Open Access Highly Accessed Research article

"I don't eat a hamburger and large chips every day!" A qualitative study of the impact of public health messages about obesity on obese adults

Sophie Lewis1*, Samantha L Thomas1, Jim Hyde2, David Castle3, R Warwick Blood4 and Paul A Komesaroff5

Author Affiliations

1 Consumer Health Research Group (CHaRGe) Primary Care Research Unit, School of Primary Health Care, Monash University, Building 1, 270 Ferntree Gully Rd, Notting Hill, Victoria 3168, Australia

2 Victorian Department of Health, GPO Box 4047, Melbourne, Victoria 3001, Australia

3 Department of Psychiatry, University of Melbourne, PO Box 2900, Fitzroy, Victoria 3065, Australia

4 News Research Group, Faculty of Arts and Design, University of Canberra, Canberra, ACT 2601, Australia

5 Centre for Ethics in Medicine and Society, Monash University, Department of Medicine, Monash Medical School, Alfred Hospital, Prahran, Victoria 3181, Australia

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BMC Public Health 2010, 10:309  doi:10.1186/1471-2458-10-309

Published: 4 June 2010



We are a society that is fixated on the health consequences of 'being fat'. Public health agencies play an important role in 'alerting' people about the risks that obesity poses both to individuals and to the broader society. Quantitative studies suggest people comprehend the physical health risks involved but underestimate their own risk because they do not recognise that they are obese.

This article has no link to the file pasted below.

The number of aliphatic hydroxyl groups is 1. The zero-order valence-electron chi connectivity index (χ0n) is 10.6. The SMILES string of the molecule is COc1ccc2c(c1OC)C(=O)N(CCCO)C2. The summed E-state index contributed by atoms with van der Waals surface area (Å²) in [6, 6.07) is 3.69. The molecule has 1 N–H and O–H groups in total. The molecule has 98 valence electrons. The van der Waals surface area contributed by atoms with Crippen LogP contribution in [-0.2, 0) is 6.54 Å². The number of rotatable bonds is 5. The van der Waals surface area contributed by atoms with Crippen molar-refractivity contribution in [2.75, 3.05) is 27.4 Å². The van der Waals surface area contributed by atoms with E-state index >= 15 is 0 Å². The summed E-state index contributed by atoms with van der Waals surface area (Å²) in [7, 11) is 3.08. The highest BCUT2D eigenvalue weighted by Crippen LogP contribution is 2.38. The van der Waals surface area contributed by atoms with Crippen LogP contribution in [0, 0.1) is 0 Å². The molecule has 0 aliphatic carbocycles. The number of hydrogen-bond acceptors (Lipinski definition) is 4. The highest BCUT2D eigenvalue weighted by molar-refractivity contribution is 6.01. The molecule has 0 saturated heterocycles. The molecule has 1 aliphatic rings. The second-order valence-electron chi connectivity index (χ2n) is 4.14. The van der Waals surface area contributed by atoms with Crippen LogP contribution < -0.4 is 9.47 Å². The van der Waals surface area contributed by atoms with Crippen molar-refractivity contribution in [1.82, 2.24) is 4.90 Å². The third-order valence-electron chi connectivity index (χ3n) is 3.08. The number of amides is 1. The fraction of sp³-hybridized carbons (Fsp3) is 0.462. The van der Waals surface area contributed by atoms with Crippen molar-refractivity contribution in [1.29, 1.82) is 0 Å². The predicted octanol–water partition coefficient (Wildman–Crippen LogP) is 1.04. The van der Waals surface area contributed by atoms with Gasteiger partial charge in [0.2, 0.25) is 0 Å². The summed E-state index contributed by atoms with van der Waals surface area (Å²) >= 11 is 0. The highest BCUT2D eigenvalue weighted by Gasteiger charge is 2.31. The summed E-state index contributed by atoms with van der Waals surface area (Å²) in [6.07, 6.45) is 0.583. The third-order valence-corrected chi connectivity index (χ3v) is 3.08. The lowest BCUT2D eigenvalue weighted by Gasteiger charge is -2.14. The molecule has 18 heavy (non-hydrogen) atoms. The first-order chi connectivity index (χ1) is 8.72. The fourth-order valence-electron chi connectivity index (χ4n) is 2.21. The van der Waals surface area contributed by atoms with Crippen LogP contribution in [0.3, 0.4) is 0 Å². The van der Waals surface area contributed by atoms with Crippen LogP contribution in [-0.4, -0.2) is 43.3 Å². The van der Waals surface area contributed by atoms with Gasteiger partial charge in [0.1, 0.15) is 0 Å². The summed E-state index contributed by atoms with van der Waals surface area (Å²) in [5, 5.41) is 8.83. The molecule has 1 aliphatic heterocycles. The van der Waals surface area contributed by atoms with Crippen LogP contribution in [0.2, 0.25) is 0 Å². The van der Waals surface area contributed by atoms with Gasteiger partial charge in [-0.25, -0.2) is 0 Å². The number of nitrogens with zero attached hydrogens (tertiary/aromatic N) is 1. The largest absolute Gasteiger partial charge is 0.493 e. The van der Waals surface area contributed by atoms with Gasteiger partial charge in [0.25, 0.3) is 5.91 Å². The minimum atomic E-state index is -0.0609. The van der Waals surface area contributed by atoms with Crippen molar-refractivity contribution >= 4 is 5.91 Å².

This qualitative study seeks to expand on existing research by exploring obese individuals' perceptions of public health messages about risk, how they apply these messages to themselves and how their personal and social contexts and experiences may influence these perceptions. The study uses in depth interviews with a community sample of 142 obese individuals. A constant comparative method was employed to analyse the data.


Personal and contextual factors influenced the ways in which individuals interpreted and applied public health messages, including their own health and wellbeing and perceptions of stigma. Individuals felt that messages were overly focused on the physical rather than emotional health consequences of obesity. Many described feeling stigmatised and blamed by the simplicity of messages and the lack of realistic solutions. Participants described the need for messages that convey the risks associated with obesity while minimising possible stigmatisation of obese individuals. This included ensuring that messages recognise the complexity of obesity and focus on encouraging healthy behaviours for individuals of all sizes.


This study is the first step in exploring the ways in which we understand how public health messages about obesity resonate with obese individuals in Australia. However, much more research - both qualitative and quantitative - is needed to enhance understanding of the impact of obesity messages on individuals.